Theater entertains. Theater inspires laughter. Theater provokes thought. Theater tackles tough topics. Theater makes you uncomfortable. Theater makes you think.
These are standard truisms about stage presentations — as well as choices on a typical Drama 101 mid-term. (Hint: It’s all of the above.) But can all of this transpire simultaneously, within the same play?
Trustus Theatre guest director Andrew Schwartz believes it can. He’s seen it happen before.
Two years ago, Schartz directed We Are Proud to Present a Presentation About the Herero of Namibia, Formerly Known as South West Africa, From the German Südwestafrika, Between the Years 1884-1915 at Coker University, the small, private liberal arts institution in Hartsville where he is an assistant professor of theater.
“It caused quite a stir,” he recalls, “even in our little community at Coker.”
“It asks a lot of difficult questions,” the director says. “Up to that point, I’d been playing it safe, trying to create more of a bond with the community.”
By this he means efforts such as staging productions of name-brand, well-known, family-friendly works such Our Town, Little Shop of Horrors and recently Shakespeare’s Twelfth Night. Coker’s student body, however, is approximately 40 percent African American, and Schwarz knew his actors were up for a challenge, and eager to perform in works that might speak to current societal issues.
He explains that playwright Jackie Sibblies Drury, whose Pulitzer Prize-winning drama Fairview will be presented at Trustus in April, was researching genocide in Africa in the late 19th and early 20th centuries as potential material for a play. She realized, however, that as disturbing as the attempted extermination of the native Herero people by imperialistic, colonial Europeans might be, an even more fascinating topic would be to explore how actors might meet the challenges of dramatizing such a story.
Thus, the author created a play-within-a-play, as six contemporary 20-somethings, three black and three white, approach horrific events in history with which they are ill-prepared to relate or identify. Like some method acting exercise gone horribly wrong, the fictive performers draw on the only analogs they have available: the turbulent racial tropes of today’s America.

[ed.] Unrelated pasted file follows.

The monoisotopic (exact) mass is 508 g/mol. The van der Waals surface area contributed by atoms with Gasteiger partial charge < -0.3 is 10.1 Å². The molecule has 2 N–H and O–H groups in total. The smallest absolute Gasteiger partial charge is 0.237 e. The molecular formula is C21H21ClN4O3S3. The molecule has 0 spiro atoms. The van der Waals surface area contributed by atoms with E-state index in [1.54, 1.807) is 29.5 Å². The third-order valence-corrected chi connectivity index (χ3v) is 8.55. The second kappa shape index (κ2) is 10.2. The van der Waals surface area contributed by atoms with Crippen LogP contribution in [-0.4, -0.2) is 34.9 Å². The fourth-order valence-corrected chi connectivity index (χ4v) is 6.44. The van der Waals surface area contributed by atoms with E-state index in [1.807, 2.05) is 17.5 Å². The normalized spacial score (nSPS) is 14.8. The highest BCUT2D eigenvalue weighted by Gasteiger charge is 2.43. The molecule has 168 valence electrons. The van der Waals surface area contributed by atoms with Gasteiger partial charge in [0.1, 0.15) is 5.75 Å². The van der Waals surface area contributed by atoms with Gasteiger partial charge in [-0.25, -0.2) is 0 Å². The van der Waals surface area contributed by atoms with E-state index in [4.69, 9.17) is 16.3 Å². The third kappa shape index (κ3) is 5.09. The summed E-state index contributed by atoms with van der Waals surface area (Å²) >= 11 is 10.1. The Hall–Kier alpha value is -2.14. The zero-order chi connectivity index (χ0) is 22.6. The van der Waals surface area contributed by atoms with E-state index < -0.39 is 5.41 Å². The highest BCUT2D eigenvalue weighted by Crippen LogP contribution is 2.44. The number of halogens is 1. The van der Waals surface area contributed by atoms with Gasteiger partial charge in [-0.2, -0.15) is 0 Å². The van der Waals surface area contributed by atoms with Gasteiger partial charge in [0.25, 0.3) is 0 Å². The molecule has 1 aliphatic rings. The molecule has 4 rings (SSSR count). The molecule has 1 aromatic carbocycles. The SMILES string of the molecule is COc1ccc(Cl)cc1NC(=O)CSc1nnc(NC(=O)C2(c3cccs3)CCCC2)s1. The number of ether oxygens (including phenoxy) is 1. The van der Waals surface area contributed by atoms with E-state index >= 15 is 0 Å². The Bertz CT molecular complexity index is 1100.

Coker seniors Kamian McClain, Matt Hicks, Isaiah Washington and Chevez Smith were sophomores when Schwartz originally directed them in this play, and all, along with fellow cast member Tristan Pack, wanted the chance to perform the material again. Schwartz says that Trustus Artistic Director Chad Henderson felt that the Fairview connection was an appealing tie-in, and welcomed the opportunity to partner with Coker for a three-day, four-performance revival.
Amber Coulter, a graduate student at the University of South Carolina directed by Schwartz previously in 2018’s Shakspeare in Love, is the only new cast member.
At under an hour and a half, and presented without intermission, We Are Proud to Present might at times be an emotional roller-coaster, but Schwartz cautions that the work is quite funny as well, as the characters try to piece together a historical narrative using surviving documentation left behind only by the winners, i.e. colonial Germans. Much of the thematic tension is mitigated by the dark comedy and gritty backstage banter of actors at work.
The director, who has been seen as an actor in Columbia in Arden of Faversham and The Pavilion, both presented by Full Circle Productions, points to the author’s use of the rehearsal process of actors as a compelling narrative technique. Characters often break the fourth wall and speak directly to the audience, who can be seen as perhaps friends, colleagues or patrons of the cast who have been invited to attend a rehearsal of a work in progress.
“It takes a lot of theatrical conventions and flips them on their heads,” he notes.
Schwartz describes his cast as eager to announce, “Look what theater can do, in terms of asking the tough questions. They’re a little older, and are approaching this with a new maturity, and a new level of trust, and a camaraderie that is necessary.”
He adds that “the Caucasian characters in the play are taking a pretty big risk” by delving into ugly societal and cultural misconceptions about race and trying to understand these as their motivations as actors.
“But these are the risks everybody takes,” Schwartz says, “when presenting material that’s controversial and difficult.”
What: We Are Proud to Present a Presentation About the Herero of Namibia, Formerly Known as South West Africa, From the German Südwestafrika, Between the Years 1884-1915
Where: Trustus Theatre, 520 Lady St.
When: Jan. 16-18
More: 803-254-9732, trustus.org
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